In a fresh consultation published on 11 September, the Department of Health and Social Care set out a number of measures which it anticipates implementing for 2020/21. Most notably it intends that clinicians likely to be impacted by a tax charge will be able to self-determine their accrual rate at the start of each scheme year subject to a 10% of standard minimum contribution and at 10% increments thereafter. The government anticipates that members will then be able to adjust their chosen rate towards the end of the year when they have greater clarity on their expected earnings for the year.
There are further proposals to allow employers to use the value of unused contributions to top up the member’s pay as a cash lump sum and to allow senior clinicians the option of phasing in the “pensionability” of large pay increases subject to certain de minimus criteria.
Scheme pays methodology will also be overhauled to make the impact on benefits clearer. The government also intend to commission a new modeller to help members assess the personal impact of all these options.
To the extent that these proposals reflect calls from doctors’ groups for measures to help them proactively manage pensions tax liabilities, they are welcome. But increased options bring with them increased complexity and I can’t help doubting whether the modeller will be the cement which stops the whole house of cards shaking.
Consider, if you will the proposal that clinicians opting for reduced accrual will be able to ‘fine tune’ their rate towards the end of the year. In this situation it’s proposed that retrospective contributions at the adjusted rate for the whole year will be due. In turn this means that affected members will need to ensure their net pay after other adjustments (e.g. NICs) for the remainder of the year is sufficient to accommodate the ongoing contributions at the revised rate together with backdated contributions of the balancing amount. This may not always be possible.
I’m also bothered by the proposed eligibility test for access to the new flexibilities. Aside from being employed in a role that requires registration with an appropriate healthcare regulatory body, the individual will need to “demonstrate a reasonable expectation that their prospective NHS commitments would result in pension growth exceeding their annual allowance”.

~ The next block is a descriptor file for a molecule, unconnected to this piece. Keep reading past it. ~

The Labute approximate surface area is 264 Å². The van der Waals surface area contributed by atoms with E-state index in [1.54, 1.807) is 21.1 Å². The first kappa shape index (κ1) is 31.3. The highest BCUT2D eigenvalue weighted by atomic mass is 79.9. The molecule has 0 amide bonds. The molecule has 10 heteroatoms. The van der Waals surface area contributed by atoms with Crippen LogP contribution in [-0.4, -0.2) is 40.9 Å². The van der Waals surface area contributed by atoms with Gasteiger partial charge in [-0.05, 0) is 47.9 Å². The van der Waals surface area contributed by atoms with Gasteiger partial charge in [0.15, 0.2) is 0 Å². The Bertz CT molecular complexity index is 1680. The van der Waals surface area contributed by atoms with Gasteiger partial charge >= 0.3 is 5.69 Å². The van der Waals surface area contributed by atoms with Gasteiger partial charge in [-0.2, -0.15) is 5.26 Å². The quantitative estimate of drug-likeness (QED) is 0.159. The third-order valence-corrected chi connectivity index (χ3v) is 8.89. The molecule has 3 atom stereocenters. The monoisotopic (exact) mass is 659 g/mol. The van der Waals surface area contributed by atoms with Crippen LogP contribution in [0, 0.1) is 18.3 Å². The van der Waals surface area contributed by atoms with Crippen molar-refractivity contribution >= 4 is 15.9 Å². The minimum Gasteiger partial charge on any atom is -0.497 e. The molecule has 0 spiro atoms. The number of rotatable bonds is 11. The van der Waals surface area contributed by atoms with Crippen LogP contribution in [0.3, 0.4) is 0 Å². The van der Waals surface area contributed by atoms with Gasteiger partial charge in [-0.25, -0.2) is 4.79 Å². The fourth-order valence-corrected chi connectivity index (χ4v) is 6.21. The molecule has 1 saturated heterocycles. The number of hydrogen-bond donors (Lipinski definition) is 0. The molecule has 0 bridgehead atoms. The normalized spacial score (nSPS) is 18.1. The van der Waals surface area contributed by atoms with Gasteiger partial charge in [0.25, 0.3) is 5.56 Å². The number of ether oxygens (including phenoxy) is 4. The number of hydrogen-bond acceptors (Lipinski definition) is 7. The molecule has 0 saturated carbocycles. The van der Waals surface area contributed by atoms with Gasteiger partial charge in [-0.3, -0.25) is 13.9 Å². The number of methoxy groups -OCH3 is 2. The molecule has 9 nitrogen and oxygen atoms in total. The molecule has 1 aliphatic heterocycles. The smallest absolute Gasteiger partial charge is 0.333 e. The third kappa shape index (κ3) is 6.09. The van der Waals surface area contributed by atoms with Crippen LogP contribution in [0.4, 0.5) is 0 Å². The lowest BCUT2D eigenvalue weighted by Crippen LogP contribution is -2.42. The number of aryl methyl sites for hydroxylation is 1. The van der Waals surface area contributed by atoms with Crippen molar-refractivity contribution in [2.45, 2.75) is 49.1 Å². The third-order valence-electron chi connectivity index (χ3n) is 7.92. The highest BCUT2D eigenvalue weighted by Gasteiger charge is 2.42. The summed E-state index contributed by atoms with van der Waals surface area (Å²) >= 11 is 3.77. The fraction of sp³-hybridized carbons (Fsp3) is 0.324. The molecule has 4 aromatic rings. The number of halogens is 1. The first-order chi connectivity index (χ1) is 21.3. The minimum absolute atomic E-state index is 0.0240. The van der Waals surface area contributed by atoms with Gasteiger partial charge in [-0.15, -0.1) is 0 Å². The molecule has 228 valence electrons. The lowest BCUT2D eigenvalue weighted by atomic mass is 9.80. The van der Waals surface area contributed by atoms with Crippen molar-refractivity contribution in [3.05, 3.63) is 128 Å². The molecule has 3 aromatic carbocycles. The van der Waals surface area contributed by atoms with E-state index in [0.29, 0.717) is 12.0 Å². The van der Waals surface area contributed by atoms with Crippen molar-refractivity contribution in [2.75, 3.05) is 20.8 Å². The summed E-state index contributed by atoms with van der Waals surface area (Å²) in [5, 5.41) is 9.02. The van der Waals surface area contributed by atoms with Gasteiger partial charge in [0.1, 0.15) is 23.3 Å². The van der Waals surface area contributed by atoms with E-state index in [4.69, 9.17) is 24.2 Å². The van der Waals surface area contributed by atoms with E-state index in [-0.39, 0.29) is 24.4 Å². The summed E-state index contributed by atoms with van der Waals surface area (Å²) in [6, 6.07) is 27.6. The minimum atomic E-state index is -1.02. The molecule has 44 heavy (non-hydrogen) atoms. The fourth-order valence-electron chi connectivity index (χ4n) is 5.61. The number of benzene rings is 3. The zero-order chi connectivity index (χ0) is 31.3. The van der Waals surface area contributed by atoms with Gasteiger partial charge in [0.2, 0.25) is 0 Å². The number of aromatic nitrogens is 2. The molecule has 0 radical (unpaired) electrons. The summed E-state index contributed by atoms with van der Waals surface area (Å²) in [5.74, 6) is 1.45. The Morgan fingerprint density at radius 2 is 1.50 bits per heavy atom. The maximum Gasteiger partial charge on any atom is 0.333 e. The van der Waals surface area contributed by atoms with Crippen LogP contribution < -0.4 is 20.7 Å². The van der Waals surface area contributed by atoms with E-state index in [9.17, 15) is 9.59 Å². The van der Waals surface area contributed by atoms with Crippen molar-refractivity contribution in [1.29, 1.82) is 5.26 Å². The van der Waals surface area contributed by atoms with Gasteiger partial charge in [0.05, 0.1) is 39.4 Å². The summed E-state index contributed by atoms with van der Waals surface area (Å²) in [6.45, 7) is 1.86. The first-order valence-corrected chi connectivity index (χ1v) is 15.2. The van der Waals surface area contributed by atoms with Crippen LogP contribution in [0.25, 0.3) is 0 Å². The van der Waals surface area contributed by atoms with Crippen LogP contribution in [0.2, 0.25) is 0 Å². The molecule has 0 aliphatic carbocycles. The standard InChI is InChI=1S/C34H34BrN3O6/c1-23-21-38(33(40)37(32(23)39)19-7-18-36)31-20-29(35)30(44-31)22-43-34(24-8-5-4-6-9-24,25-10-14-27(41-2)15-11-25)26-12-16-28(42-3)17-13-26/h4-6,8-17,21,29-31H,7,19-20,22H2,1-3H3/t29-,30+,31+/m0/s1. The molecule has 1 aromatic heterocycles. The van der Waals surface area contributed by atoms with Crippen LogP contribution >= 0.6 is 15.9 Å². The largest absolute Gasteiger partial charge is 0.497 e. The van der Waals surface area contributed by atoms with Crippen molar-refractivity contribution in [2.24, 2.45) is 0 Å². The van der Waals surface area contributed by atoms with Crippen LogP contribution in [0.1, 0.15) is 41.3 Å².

This test appears to overlook that the income cutovers for the tapered annual allowance include all income, not just earnings from employment. It implies that individuals whose non-NHS income causes the tapered annual allowance to be exceeded won’t be eligible for the new flexibilities. It remains to be seen whether this would result in doctors reducing non-pensionable NHS overtime in order to retain eligibility. The test therefore has potential to defeat the object of the exercise.
Another issue is that any new modeller will only be as robust as the information input into it. NHS pension entitlement (and hence pension input and any applicable annual allowance charges) is not calculated using “earnings” but using much more complex pay factors in line with scheme regulations and pensions law. Firstly members will need to be clear on which elements of their pay are pensionable and which are not. Thereafter they will need to understand the “pay” that is used in the calculation of benefits. In the 2008 Section the definition is particularly complex where the average of the best consecutive three years pensionable pay out of the final 10 years inflation-adjusted pay prior to retirement is used.
In short it’s unfathomable for most people and members’ will therefore need to rely on statements of benefits provided by NHS pensions when using the modeller. And here’s the rub. NHS employers are often extremely poor at providing timely employee pay data to NHS Pensions which in turn means that annual benefit statements – the likely source of all scheme data for input into the modeller – are frequently inaccurate.
Even where the statements are correct, the NHS Scheme year (1 April to following 31 March) is five days adrift from the pension input period so benefit statement values will never produce a modeller result which is wholly accurate.
The structural integrity of any building constructed on weak foundations is always questionable, and so it is with the pensions of our senior clinicians. There‘s limited merit in raising the flexibility flag on a rambling pensions edifice which is not underpinned by sound data. Even if the inhabitants can find their way around the building, the whole thing is at risk of collapse if missing data leads to incorrect decisions and poor outcomes.
In the absence of any measures which will ensure NHS members are provided with relevant pay and benefit values as at 5 April each year (and on a timely basis), we can only hope that the promised review of the impacts of the tapered annual allowance on our public servants leads to a much simpler pensions tax architecture.
Moira Warner is senior business development manager at Royal London